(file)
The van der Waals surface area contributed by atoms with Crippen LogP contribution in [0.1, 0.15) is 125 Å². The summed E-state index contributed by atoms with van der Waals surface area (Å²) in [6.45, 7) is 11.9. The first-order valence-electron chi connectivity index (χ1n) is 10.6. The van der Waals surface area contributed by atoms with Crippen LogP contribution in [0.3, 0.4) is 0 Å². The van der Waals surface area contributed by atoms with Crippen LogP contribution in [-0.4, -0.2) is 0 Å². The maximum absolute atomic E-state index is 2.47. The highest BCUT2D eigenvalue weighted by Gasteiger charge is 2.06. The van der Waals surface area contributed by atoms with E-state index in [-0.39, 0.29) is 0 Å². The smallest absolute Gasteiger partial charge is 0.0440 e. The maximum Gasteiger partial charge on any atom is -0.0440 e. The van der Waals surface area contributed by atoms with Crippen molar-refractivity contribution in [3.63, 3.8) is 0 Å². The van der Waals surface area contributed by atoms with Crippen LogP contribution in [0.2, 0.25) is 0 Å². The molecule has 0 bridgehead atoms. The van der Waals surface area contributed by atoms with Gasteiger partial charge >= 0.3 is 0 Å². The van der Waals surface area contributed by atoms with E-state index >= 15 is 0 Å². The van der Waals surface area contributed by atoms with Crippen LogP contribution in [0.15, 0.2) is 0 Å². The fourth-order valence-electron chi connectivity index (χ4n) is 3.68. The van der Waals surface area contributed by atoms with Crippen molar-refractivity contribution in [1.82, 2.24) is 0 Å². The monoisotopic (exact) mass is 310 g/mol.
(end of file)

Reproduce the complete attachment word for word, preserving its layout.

The van der Waals surface area contributed by atoms with Crippen LogP contribution in [0.1, 0.15) is 125 Å². The summed E-state index contributed by atoms with van der Waals surface area (Å²) in [6.45, 7) is 11.9. The first-order valence-electron chi connectivity index (χ1n) is 10.6. The van der Waals surface area contributed by atoms with Crippen LogP contribution in [0.3, 0.4) is 0 Å². The van der Waals surface area contributed by atoms with Crippen LogP contribution in [-0.4, -0.2) is 0 Å². The maximum absolute atomic E-state index is 2.47. The highest BCUT2D eigenvalue weighted by Gasteiger charge is 2.06. The van der Waals surface area contributed by atoms with E-state index in [-0.39, 0.29) is 0 Å². The smallest absolute Gasteiger partial charge is 0.0440 e. The maximum Gasteiger partial charge on any atom is -0.0440 e. The van der Waals surface area contributed by atoms with Crippen molar-refractivity contribution in [3.63, 3.8) is 0 Å². The van der Waals surface area contributed by atoms with Crippen LogP contribution in [0.2, 0.25) is 0 Å². The molecule has 0 bridgehead atoms. The van der Waals surface area contributed by atoms with Gasteiger partial charge >= 0.3 is 0 Å². The van der Waals surface area contributed by atoms with E-state index >= 15 is 0 Å². The van der Waals surface area contributed by atoms with Crippen LogP contribution in [0.15, 0.2) is 0 Å². The fourth-order valence-electron chi connectivity index (χ4n) is 3.68. The van der Waals surface area contributed by atoms with Crippen molar-refractivity contribution in [1.82, 2.24) is 0 Å². The monoisotopic (exact) mass is 310 g/mol.